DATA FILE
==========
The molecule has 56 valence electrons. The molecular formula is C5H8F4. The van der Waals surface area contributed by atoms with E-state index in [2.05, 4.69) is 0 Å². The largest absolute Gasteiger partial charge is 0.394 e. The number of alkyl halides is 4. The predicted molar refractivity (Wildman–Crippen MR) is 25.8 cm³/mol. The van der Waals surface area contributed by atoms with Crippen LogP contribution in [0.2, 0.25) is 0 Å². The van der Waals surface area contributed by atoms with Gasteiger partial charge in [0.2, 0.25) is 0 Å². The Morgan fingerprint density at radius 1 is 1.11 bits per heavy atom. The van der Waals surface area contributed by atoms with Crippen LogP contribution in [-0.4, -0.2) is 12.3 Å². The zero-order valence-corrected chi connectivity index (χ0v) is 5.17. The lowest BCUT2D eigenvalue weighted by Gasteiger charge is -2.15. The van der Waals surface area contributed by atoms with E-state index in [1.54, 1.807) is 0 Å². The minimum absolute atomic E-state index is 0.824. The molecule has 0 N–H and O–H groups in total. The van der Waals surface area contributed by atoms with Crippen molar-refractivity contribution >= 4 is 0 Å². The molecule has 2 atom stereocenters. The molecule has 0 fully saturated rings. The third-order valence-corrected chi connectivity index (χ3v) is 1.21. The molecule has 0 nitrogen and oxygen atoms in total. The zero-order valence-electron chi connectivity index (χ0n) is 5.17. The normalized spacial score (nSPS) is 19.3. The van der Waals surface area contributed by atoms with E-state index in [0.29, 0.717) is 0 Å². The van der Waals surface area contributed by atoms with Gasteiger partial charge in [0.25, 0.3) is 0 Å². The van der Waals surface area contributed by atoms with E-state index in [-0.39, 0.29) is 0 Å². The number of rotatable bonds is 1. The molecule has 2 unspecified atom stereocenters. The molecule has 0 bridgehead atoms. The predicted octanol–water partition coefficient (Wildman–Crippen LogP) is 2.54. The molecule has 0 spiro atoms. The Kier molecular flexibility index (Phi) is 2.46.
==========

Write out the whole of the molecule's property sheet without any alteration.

The molecule has 56 valence electrons. The molecular formula is C5H8F4. The van der Waals surface area contributed by atoms with E-state index in [2.05, 4.69) is 0 Å². The largest absolute Gasteiger partial charge is 0.394 e. The number of alkyl halides is 4. The predicted molar refractivity (Wildman–Crippen MR) is 25.8 cm³/mol. The van der Waals surface area contributed by atoms with Crippen LogP contribution in [0.2, 0.25) is 0 Å². The van der Waals surface area contributed by atoms with Gasteiger partial charge in [0.2, 0.25) is 0 Å². The Morgan fingerprint density at radius 1 is 1.11 bits per heavy atom. The van der Waals surface area contributed by atoms with Crippen LogP contribution in [-0.4, -0.2) is 12.3 Å². The zero-order valence-corrected chi connectivity index (χ0v) is 5.17. The lowest BCUT2D eigenvalue weighted by Gasteiger charge is -2.15. The van der Waals surface area contributed by atoms with E-state index in [1.54, 1.807) is 0 Å². The minimum absolute atomic E-state index is 0.824. The molecule has 0 N–H and O–H groups in total. The van der Waals surface area contributed by atoms with Crippen molar-refractivity contribution >= 4 is 0 Å². The molecule has 2 atom stereocenters. The molecule has 0 fully saturated rings. The third-order valence-corrected chi connectivity index (χ3v) is 1.21. The molecule has 0 nitrogen and oxygen atoms in total. The zero-order valence-electron chi connectivity index (χ0n) is 5.17. The normalized spacial score (nSPS) is 19.3. The van der Waals surface area contributed by atoms with E-state index in [0.29, 0.717) is 0 Å². The van der Waals surface area contributed by atoms with Gasteiger partial charge in [0.25, 0.3) is 0 Å². The van der Waals surface area contributed by atoms with E-state index in [-0.39, 0.29) is 0 Å². The number of rotatable bonds is 1. The molecule has 2 unspecified atom stereocenters. The molecule has 0 bridgehead atoms. The predicted octanol–water partition coefficient (Wildman–Crippen LogP) is 2.54. The molecule has 0 spiro atoms. The Kier molecular flexibility index (Phi) is 2.46.